Exciting early indications of a cure for Hepatitis C do not mean we should become complacent about the risks of contracting the debilitating disease, a leading Australian researcher warns.
Professor Geoff McCaughan, right, head of the Liver Immunobiology Program at Sydney’s Centenary Institute of medical research, says preliminary results of a newly developed oral treatment regime for liver transplant patients with Hepatitis C were showing promising results.
Professor Geoff McCaughan is at the frontier of liver transplantation.
The latest of a set of new therapies to treat hepatitis C virus (HCV) infections are so effective they could reduce the need for liver transplantation dramatically.
That’s the view of Professor Geoff McCaughan, Head of the Liver Injury and Cancer research program at the Centenary Institute, and Director of the Royal Prince Alfred Hospital’s liver transplant program. And he has put it forward in a deliberately speculative paper on the frontiers of liver transplantation released in the Journal of Hepatology, one of the world’s most important liver publications.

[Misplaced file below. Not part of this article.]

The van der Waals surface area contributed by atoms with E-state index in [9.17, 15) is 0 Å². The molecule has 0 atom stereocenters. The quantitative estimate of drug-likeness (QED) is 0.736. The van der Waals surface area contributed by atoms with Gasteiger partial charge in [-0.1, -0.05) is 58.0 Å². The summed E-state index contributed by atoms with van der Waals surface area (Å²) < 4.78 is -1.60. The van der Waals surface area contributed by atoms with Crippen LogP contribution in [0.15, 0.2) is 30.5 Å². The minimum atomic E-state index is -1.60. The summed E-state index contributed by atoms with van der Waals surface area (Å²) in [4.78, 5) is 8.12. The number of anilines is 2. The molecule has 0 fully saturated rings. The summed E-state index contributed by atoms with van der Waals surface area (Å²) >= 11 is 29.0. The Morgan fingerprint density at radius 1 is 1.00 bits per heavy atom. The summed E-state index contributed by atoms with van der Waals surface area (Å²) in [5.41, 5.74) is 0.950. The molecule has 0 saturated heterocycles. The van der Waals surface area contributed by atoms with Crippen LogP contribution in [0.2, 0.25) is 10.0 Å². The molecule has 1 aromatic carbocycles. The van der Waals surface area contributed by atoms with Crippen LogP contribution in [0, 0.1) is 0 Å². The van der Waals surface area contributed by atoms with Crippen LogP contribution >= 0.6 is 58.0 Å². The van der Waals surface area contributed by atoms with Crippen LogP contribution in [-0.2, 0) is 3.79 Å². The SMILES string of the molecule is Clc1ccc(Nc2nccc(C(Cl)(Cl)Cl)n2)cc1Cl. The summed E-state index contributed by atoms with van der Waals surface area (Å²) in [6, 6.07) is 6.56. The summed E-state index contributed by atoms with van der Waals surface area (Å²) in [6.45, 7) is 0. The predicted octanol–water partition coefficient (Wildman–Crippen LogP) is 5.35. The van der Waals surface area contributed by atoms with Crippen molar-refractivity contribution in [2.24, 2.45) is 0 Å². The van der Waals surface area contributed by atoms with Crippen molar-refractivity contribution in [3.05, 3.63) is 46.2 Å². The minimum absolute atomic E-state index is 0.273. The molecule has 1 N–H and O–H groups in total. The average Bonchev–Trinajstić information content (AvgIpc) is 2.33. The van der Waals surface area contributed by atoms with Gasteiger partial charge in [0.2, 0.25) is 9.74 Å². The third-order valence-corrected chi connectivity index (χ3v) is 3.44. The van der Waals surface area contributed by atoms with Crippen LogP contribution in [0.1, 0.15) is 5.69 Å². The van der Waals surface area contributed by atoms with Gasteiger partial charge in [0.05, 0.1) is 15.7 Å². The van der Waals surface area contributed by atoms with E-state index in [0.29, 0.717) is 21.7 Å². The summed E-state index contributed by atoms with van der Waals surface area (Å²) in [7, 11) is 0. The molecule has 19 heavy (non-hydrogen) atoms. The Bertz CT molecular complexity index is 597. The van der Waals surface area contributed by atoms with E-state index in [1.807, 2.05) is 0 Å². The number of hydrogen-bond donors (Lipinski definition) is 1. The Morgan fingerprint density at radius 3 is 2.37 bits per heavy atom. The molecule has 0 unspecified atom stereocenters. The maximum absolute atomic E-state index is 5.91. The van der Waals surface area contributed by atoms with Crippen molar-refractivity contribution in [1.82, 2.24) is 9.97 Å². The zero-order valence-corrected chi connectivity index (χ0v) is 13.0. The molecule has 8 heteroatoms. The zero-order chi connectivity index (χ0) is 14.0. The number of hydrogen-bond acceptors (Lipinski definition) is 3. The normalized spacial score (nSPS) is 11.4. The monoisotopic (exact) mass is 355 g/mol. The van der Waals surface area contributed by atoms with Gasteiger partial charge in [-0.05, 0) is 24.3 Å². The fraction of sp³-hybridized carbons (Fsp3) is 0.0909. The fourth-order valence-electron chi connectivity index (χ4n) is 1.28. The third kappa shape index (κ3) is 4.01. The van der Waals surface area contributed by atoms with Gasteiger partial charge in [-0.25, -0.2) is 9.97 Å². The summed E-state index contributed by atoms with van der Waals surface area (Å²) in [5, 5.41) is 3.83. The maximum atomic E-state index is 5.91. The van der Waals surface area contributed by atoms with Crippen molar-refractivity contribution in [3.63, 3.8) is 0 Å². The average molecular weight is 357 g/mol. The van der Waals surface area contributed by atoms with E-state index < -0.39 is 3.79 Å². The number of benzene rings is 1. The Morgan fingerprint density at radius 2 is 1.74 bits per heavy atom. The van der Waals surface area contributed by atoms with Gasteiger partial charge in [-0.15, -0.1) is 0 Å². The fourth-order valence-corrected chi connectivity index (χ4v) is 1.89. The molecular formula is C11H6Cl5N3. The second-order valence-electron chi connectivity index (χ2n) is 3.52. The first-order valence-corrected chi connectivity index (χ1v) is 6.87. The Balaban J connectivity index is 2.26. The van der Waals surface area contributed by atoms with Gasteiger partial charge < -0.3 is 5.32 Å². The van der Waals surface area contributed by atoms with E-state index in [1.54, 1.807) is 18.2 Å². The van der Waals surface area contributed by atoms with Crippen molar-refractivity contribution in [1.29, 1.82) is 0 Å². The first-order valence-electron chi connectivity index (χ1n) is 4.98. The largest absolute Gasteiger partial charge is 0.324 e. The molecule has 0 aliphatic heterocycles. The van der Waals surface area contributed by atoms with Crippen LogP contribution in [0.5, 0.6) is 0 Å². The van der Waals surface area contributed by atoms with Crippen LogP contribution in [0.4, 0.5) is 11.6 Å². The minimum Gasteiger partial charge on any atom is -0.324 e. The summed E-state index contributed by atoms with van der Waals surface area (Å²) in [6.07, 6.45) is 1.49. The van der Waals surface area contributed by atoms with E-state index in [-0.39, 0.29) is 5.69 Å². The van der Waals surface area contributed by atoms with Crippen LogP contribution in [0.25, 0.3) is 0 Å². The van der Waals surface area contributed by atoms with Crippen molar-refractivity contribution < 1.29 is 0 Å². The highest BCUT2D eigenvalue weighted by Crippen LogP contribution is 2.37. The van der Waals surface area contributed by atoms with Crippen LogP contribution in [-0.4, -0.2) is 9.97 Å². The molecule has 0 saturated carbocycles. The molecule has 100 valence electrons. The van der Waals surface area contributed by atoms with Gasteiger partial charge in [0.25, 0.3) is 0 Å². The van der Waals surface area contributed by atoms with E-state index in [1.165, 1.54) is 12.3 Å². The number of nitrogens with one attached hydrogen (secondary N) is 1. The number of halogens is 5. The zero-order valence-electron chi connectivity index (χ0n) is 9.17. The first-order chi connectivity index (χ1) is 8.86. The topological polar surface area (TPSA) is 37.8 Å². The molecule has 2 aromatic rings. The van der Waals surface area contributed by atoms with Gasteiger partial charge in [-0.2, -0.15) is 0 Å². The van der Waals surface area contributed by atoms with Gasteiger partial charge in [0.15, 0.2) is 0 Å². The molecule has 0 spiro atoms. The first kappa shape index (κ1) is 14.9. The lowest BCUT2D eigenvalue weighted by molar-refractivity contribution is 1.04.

Professor Geoff McCaughan, Head of Centenary's Liver Immunobiology Group
The Therapeutic Goods Administration has approved the hepatitis C medication, Victrelis. There are about 217,000 Australians living with chronic hepatitis C. Victrelis has been found to be suitable for the treatment of 40 per cent of patients. Unlike hepatitis A and B, there is no vaccine, making better treatments more important.
The Head of the Centenary Institute’s liver unit, Professor Geoff McCaughan, says the approval is a major breakthrough for patients. Continue reading →